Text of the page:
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Smartcuts: How Hackers, Innovators, and Icons Accelerate Success by Shane Snow

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Why do businesses and individuals succeed? Why do some people take success a step further and succeed wildly and quickly, rising to the top of their fields while others plod along making incremental progress? In Smartcuts: How Hackers, Innovators, and Icons Accelerate Success, journalist and entrepreneur Shane Snow answers that question by tracing the meteoric rise of some of the world’s most visionary leaders, artists, and entrepreneurs.

There are many books about leaders and success. What puts Smartcuts ahead of the pack, and really in a whole different league, is how Snow identifies the crucial moves that each individual made to achieve success and breaks them down into simple, repeatable patterns. Snow calls these patterns “smartcuts” — the intelligent, honest, outside-the-box ways that individuals and companies bypass unnecessary steps in their journeys. These smartcuts are the common tie that propelled such disparate figures as Benjamin Franklin, Skrillex, Elon Musk and Fidel Castro to lead countries, top music charts and remake the world.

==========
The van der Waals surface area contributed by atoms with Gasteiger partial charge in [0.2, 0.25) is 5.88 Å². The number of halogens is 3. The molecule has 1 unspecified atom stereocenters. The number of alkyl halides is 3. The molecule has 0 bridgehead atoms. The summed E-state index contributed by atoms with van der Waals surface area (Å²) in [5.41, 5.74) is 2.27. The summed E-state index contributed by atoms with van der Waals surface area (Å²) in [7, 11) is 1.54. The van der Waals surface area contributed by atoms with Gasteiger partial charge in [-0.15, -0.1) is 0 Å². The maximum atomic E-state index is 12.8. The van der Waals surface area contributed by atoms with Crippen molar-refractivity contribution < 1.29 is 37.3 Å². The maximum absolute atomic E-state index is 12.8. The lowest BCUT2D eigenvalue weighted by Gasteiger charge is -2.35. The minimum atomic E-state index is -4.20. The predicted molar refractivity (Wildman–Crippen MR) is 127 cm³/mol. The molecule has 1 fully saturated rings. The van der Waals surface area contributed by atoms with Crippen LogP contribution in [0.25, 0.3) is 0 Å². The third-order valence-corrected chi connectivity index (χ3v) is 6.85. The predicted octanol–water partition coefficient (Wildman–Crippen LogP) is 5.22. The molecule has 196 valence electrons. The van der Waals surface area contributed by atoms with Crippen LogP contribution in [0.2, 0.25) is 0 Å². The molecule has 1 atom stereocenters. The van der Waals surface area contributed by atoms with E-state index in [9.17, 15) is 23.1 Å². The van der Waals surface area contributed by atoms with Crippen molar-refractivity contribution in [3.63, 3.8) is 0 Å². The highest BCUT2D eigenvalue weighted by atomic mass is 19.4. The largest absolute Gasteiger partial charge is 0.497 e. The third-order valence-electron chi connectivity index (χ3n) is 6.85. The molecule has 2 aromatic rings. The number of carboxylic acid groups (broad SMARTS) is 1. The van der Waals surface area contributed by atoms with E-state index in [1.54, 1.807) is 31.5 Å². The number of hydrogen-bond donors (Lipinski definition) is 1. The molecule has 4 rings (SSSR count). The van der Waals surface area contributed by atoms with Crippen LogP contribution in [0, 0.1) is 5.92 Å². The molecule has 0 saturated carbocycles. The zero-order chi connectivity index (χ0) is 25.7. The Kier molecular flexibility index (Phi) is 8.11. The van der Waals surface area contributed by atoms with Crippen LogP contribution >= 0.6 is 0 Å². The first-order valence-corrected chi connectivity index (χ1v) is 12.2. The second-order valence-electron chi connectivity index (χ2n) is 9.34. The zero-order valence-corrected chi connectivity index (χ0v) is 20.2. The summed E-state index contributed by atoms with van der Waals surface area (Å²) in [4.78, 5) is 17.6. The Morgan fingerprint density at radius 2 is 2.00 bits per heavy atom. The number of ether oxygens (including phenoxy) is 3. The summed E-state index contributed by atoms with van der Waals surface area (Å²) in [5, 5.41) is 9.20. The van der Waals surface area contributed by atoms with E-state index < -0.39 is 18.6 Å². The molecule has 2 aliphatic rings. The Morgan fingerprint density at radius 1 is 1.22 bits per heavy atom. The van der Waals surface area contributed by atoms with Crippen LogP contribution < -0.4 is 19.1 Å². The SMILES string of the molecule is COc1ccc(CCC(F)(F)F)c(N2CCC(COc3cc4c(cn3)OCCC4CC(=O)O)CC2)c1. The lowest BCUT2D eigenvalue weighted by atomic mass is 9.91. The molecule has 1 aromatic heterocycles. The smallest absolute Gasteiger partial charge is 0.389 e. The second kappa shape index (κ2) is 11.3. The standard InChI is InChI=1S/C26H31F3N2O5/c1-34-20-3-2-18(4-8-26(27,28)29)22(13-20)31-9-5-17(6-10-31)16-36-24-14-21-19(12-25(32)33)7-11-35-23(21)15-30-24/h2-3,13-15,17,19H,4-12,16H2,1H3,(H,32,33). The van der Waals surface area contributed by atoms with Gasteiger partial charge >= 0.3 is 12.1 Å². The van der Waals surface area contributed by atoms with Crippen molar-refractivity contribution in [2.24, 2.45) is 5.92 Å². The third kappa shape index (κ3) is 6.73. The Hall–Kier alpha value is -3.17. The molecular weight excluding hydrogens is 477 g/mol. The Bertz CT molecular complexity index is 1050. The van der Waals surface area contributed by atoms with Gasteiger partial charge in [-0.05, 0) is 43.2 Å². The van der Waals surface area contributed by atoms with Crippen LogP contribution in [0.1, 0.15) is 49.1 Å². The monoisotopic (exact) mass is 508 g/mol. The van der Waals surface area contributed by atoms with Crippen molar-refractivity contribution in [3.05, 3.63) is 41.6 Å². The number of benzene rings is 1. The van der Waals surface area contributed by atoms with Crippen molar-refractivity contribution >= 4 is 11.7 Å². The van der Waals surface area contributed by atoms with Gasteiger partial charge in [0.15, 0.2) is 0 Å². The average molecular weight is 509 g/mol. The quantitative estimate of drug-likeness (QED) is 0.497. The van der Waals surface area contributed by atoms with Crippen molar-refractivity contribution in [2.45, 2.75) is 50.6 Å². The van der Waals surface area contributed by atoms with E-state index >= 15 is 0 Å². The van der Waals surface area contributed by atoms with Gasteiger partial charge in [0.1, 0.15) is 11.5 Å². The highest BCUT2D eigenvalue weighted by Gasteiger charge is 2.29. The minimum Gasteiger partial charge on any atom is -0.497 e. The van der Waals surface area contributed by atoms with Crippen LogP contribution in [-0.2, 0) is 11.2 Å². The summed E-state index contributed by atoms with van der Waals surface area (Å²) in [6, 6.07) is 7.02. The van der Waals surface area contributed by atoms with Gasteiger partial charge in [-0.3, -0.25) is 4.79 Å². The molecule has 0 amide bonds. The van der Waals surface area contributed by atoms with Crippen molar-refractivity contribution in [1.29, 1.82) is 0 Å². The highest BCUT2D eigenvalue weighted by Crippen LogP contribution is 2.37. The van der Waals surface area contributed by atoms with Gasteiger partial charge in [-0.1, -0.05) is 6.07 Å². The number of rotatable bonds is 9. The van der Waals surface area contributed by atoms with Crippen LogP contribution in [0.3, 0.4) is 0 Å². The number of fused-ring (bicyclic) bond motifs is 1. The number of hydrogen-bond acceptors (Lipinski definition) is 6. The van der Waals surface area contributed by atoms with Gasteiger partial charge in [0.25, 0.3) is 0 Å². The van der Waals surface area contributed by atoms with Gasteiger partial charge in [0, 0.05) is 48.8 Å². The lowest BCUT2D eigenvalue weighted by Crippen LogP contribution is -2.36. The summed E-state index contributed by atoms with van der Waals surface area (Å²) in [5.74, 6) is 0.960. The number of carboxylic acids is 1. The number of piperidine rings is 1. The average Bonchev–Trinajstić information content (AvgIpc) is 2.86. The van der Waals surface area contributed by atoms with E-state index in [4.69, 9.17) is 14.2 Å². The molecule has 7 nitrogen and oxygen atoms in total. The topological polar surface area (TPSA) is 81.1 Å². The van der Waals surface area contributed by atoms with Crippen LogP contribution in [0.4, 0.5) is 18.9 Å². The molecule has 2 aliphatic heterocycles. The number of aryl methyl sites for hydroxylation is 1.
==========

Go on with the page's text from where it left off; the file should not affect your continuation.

Smartcuts is not a simple how-to book. Instead, it’s a book of stories. Snow adeptly weaves vignettes from the lives of successful smartcutters into his description of each step in the smartcut path. His writing style is conversational, but it’s his knack of putting the reader inside the situation that makes Smartcuts such a fun read. A description of “what it takes to succeed” would be boring. Instead, you can feel your pulse quicken as a racecar driver slides around a wet track, and hold your breath with engineers and scientists as they watch a SpaceX rocket launch.

Above all else, Smartcuts is an homage to lateral thinking. It sweeps away the ideas of “paying dues” to succeed, that you need to climb the ladder rung by rung and that it’s better to memorize facts instead of learning how to leverage platforms. In doing so, it explains the difference between our youngest and oldest presidents, how video game world records are set in one-fifth of the previous time and why Finland’s schools are among the world’s best (hint: they don’t learn multiplication tables). The book is difficult to put down, and you’ll walk away energized, inspired and possibly a bit teary-eyed over the power of human potential.

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